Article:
Financing for SDGS
By: Patrick Liu
- Financing for SDGs - Breaking the Bottlenecks of Investment from Policy to Impact
The President of the General Assembly, Mr. Miroslav Lajčák, hosted the event. The PGA identified sustainable development as a priority for his tenure on the GA. The PGA brought representatives from the World Bank, Organisation for Economic Co-operation and Development (OECD), regional development banks, and businesses. The event also provided a platform for stronger public-private partnerships. Additionally, it aimed to explore what the United Nations can do to better to align itself with the rapidly-changing world of international finance, and to support the 2030 Agenda and the Addis Ababa Action Agenda.
- Statements Overviews
There were many introductory speeches that emphasized the importance of financing in maintaining the platform of the sustainable development goals. Bill Gates, on behalf of the Bill & Melinda Gates Foundation, spoke to the dual objective of “saving lives and providing opportunity”. As a major proponent for SDG fulfillment, Gates emphasized the capabilities of the “efficient and innovative” private sector.
Other presenters, such as , such as the, Ms. Namita Vikas, the Executive of YES Bank, touched upon the current work being done towards financing renewable energy investments.
She stated: “What is possible is not going to be enough. We need to reach for the impossible, and technology allows us the possibility of solving what was previously unsolvable.”
This quote resonated with me because it made me think about all that technology has done so far. It has changed our world, and it will clearly continue to change our world. There are almost no limits as to what we can do with technology, and many like Steve Waygood from Aviva Investors have “more hope than ever that we will achieve sustainable development”. Although this positive outlook is comforting, financing these technologies and innovations is an imperative.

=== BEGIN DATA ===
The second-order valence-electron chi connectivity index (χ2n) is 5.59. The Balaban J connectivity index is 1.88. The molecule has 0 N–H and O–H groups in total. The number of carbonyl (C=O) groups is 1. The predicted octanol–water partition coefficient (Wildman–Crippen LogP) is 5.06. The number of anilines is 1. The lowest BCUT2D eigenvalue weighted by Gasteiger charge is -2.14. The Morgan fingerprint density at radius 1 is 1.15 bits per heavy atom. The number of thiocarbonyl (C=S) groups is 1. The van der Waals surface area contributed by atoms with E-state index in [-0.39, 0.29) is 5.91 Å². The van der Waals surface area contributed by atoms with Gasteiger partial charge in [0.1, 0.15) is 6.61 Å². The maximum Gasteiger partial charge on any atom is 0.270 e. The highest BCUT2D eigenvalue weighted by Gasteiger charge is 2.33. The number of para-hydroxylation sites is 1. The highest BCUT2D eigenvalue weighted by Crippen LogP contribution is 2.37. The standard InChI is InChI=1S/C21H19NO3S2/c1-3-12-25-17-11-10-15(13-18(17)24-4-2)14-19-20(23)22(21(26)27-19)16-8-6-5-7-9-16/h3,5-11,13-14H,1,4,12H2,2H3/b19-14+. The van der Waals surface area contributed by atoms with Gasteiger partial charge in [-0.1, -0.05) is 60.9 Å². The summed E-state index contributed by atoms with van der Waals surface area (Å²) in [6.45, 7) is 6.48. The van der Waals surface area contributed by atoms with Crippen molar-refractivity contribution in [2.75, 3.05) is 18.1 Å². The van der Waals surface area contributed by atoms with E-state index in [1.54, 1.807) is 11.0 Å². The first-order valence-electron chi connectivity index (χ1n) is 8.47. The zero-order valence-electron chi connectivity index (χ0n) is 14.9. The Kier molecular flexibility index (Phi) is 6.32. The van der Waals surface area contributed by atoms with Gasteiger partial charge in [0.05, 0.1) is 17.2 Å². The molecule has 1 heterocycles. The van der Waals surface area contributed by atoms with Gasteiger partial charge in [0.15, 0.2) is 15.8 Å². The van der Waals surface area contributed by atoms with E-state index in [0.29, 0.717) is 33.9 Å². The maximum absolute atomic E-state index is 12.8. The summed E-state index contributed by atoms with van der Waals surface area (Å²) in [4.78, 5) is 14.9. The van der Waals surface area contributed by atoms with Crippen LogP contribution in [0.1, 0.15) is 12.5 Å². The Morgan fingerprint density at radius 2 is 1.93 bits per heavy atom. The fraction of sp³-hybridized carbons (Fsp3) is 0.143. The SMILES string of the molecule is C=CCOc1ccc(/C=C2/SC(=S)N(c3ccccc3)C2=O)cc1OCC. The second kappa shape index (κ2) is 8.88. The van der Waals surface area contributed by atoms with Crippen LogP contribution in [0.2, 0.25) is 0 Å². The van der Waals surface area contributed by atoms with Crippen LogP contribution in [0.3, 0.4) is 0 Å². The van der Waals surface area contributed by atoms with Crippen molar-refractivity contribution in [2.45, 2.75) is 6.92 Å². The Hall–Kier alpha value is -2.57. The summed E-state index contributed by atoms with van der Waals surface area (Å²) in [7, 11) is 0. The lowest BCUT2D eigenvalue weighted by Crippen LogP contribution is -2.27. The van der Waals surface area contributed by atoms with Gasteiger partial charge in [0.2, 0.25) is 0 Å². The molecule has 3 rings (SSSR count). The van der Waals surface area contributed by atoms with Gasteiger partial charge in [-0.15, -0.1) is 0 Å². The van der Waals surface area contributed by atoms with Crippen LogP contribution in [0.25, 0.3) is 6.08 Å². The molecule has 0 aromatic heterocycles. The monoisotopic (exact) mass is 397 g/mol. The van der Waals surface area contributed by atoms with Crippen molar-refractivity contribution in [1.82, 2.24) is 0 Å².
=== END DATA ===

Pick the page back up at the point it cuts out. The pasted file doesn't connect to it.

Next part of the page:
In the first panel on “Building Fertile Soil for Business: Providing Concerted Leadership,” Dr. Jeffrey Sachs, Director of the UN Sustainable Development Solutions Network, truly emphasized this financial issue. Sachs argued that millionaires and billionaires have responsibilities to provide funding towards implementing the SDGs. He further asserted that “although the world is richer than it ever is, we cannot forget how poor some areas are.”
- Personal Statement
Although Sachs properly addressed this financial issue to SDGs, I personally do not believe that it is the fundamental issue. I believe that even if we had billions of dollars for SDGs, sustainable development would continue to be an issue. The issue is not fundamentally money. The issue is public exposure and education. Instead of focusing these conversations on the private sector, we need to find ways to encourage the people to become active advocates for sustainable development. We need to motivate the public to demand for SDG-aware businesses. We need to refocus our efforts on the 99% of the world population that are not billionaires or trillionaires, and educate these peoples on living sustainably. Only then will this movement have the traction and the attention of the world to truly fight for sustainable development goals.